It is not just a matter of red Loctite on everything. Thin aluminum shims need to be cut and used around the portion that goes through the bottom bracket shell and the shell needs to be packed with grease. The grease cannot compress, sort of like hydraulic fluid. This will stabilize the motor. The amount of shim material is different for each bike. Even the same model and model year. It has got to be tight. It took me over a year to figure this out. It makes all the difference. No creaks.One more question. Wish I had asked earlier. I have heard of these motor making creaking or other noises if they are somewhat loose. Should I be using locktite or doing anything else to avoid that?
I worked on a fat bike today. What a nightmare. A rear flat took forever. One part is the rims do not support the tire bead well. That is just one part. Problem after problem. It is a gimmick for marketing. Yes, it sells. The guy thought is was a mountain bike! It would not survive in the wild: Can't go off a curb without getting a flat. Can't climb a hill. It was new with 20 miles. He rode one of my bikes with Schwalbe 50's and is going to sell the heavy monster. Rout cables before installation of the motor and battery. This is hard because you need to first visualize the whole at inception. Which cannot be done on your first dozen builds. Here is one example from today, its in process. Next the shimming. It is well worth pulling the motor to start fresh. Note that this example bike has all white cables and wires. The contiguous shifter housing goes over the BB. This bike is new, that makes things much better.Thanks PedalUma. I have already installed the motor without doing any of those things. At this point I will hope for the best and consider reinstalling the motor using your suggestions if I have any issues with noise. All I have left is to do is install a new shift cable and connect all the wiring. Any suggestions as to how much slack to leave in the wiring or how best to hide the wiring to have a clean install? If all goes well I should be able to go for my first ride in a day or two.
As much as I am looking forward to riding my throttle-less conversion bike, I'm already thinking that in the future, I may want to purchase a fat tire E-bike with a very powerful battery for days when I don't feel like pedaling at all. Those look like a whole lot of fun. A fat tire E-Bike may also allow me to ride more often in the winter maybe even in the snow.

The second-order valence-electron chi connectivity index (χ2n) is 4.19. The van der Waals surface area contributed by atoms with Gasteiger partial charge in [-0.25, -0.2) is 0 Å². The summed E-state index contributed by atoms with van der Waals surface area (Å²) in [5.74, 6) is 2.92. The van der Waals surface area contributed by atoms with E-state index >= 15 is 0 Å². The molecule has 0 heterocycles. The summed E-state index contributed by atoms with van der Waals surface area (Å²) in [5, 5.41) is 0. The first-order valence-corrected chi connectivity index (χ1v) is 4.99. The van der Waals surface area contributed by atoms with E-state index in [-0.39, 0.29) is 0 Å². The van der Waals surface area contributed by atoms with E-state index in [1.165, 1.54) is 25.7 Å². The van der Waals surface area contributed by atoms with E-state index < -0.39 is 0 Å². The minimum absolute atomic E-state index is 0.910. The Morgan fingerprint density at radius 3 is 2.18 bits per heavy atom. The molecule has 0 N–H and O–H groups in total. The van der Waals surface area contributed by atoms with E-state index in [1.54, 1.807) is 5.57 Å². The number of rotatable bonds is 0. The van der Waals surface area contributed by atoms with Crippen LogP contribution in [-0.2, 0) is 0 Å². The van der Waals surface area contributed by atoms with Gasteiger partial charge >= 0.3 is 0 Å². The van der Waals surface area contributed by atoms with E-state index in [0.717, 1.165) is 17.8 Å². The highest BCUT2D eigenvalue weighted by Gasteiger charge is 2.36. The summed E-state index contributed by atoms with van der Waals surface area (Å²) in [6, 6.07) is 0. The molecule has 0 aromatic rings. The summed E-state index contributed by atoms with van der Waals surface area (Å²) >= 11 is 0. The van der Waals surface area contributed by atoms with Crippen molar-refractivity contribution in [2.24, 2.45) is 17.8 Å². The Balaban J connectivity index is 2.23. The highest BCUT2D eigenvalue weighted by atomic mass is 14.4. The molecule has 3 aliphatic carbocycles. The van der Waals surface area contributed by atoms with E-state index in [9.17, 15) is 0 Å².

True, many e-bike accidents are like motorcycle accidents. What’s really bothered me about e-biking after buying my first e-bike a little over a year ago is that it’s twice as dangerous as a regular bike because #1 People don’t expect you to be covering so much ground so quickly, I can’t tell you how many times I’ll be coming down the road and have someone pull out in front of me… You can see the deer in the headlights look drivers get when they realize they just cut you off and misjudged your speed or #2 Drivers are impatient and they will hurry to try and get around you, once again misjudging your speed and creating dangerous situations.Thanks, I like the idea of keeping the weight down. Should make the bike easier to haul. I saw a video that said many E-bike accidents are similar to motorcycle accidents. So I want my E-Bike to continue to be more like a regular bike as far as speed is concerned. I don't see a reason for a lots of power unless one wants to go fast or tackle steep hills. I'm only looking to make my recreational rides longer and more enjoyable. Not to mention with rim brakes, fairly skinny tires and no suspension I probably don't want too much speed.
The Bafang or Tongsheng mid drive motors both appear to be 750W. Would something lower powered be more appropriate?
Is my Scott hybrid bike a good choice for a conversion?
What is typically the most difficult part of doing a conversion?
FWIW none of the 6 bikes that I installed the tsdz2 on had any detectable wiggle or looseness in the bottom bracket that I could tell. I did try shims made from strips of pop/beer can but there was no clearance to allow for even a single strip. All of the bikes have aluminum frames. I'll try again when I install on a '70s steel frame bike. I'd guess that different bikes might have different clearances, YMMV.OK thanks I'll go with the shims, grease and locktite. Where can I get the shims and what size?
Not to mention falling off a bike at those speeds. All I really want from the motor is to feel like I always have the wind at my back. Even 20 mph is fast enough for me. I ride on paths and side streets with as little traffic as possible. I see road bikes on suburban roads where people are driving past at 50 mph and there is a bike path right next to the road. I'm on the path, I'm not trusting the drivers. I realize that a path is not always an option especially if one wants to go fast.True, many e-bike accidents are like motorcycle accidents. What’s really bothered me about e-biking after buying my first e-bike a little over a year ago is that it’s twice as dangerous as a regular bike because #1 People don’t expect you to be covering so much ground so quickly, I can’t tell you how many times I’ll be coming down the road and have someone pull out in front of me… You can see the deer in the headlights look drivers get when they realize they just cut you off and misjudged your speed or #2 Drivers are impatient and they will hurry to try and get around you, once again misjudging your speed and creating dangerous situations.
I get what you’re saying about the speed thing tho, for awhile now I’ve wanted to upgrade mine to get some better performance but after reading your post it’s given me a little better idea about what I want/don't want in my bike. I think 25 mph is plenty fast for me, I just want to get there quick …..